A motion to dismiss under Federal Rule of Civil Procedure 12(b)(6) “tests the sufficiency of the complaint, not the merits of the case.” McReynolds v. Merrill Lynch & Co., 694 F.3d 873, 878 (7th Cir. 2012). The allegations in the complaint must set forth a “short and plain statement of the claim showing that the pleader is entitled to relief.” Fed.R.Civ.P. 8(a)(2). Plaintiffs need not provide detailed factual allegations but must provide enough factual support to raise their right to relief above a speculative level. Bell Atlantic Corp. v. Twombly, 550 U.S. 544, 555 (2007).

         A claim must be facially plausible, meaning that the pleadings must “allow…the court to draw the reasonable inference that the defendant is liable for the misconduct alleged.” Ashcroft v. Iqbal, 556 U.S. 662, 678 (2009). A complaint that has factual allegations that are “merely consistent with a defendant’s liability ... stops short of the line between possibility and plausibility of entitlement to relief.” Id. at 677 (internal quotations omitted). The claim must be described “in sufficient detail to give the defendant ‘fair notice of what the…claim is and the grounds upon which it rests.’” E.E.O.C. v. Concentra Health Servs., Inc., 496 F.3d 773, 776 (7th Cir. 2007) (quoting Twombly, 550 U.S. at 555). “Threadbare recitals of the elements of a cause of action, supported by mere conclusory statements, ” are insufficient to withstand a 12(b)(6) motion to dismiss. Iqbal, 556 U.S. at 678.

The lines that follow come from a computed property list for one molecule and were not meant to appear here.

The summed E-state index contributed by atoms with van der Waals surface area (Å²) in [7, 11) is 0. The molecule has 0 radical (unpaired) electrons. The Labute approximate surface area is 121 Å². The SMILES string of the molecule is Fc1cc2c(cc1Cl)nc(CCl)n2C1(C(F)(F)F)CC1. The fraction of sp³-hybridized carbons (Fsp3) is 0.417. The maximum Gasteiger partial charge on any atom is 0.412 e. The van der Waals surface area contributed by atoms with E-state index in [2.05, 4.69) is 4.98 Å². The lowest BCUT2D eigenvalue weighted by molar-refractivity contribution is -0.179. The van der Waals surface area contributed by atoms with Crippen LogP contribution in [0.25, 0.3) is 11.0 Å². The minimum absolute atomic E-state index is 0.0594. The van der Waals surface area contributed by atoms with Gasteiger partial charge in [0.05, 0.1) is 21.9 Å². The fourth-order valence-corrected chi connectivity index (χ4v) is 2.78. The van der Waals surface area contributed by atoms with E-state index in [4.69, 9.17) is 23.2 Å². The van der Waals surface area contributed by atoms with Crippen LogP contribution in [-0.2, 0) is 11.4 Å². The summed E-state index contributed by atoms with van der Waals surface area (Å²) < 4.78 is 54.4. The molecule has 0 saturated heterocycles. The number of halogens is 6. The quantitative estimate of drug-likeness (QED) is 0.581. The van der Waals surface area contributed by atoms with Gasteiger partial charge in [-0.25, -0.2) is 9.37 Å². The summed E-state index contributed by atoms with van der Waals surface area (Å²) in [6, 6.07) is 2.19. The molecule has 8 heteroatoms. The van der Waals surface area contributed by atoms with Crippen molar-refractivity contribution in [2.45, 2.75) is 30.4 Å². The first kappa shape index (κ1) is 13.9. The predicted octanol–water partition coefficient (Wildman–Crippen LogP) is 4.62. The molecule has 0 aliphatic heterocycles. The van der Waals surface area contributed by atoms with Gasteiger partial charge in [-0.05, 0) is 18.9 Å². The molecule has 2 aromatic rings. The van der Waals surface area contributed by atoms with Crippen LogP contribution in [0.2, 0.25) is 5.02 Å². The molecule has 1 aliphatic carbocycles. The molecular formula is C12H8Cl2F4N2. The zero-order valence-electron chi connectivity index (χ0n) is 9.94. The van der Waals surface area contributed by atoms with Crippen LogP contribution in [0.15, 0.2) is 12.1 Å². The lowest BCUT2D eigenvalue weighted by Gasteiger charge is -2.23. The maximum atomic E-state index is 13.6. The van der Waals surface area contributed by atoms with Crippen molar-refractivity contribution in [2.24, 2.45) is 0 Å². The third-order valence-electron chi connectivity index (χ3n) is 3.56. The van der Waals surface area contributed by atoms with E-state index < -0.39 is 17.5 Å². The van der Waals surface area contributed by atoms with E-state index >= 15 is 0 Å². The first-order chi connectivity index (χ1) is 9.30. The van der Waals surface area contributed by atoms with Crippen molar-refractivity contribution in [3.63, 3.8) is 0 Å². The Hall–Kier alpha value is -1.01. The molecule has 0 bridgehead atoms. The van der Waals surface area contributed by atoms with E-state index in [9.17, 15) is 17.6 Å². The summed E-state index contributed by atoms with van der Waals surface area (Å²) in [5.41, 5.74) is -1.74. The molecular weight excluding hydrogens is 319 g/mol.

Northwest argues that Plaintiffs do not state a claim under TILA because their allegations are vague and conclusory. Northwest further argues that premium financing agreements are governed by Illinois’ Premium Financing Law, 215 ILCS § 5/513a10, which authorizes the interest rate set forth the Agreement with Plaintiffs. Finally, Northwest argues Plaintiffs have no private right of action under Illinois’ criminal usury statute, 720 ILCS § 17/59, and the maximum interest rate found in the statute does not apply to premium financing agreements.

         I. Truth in Lending Act (“TILA”)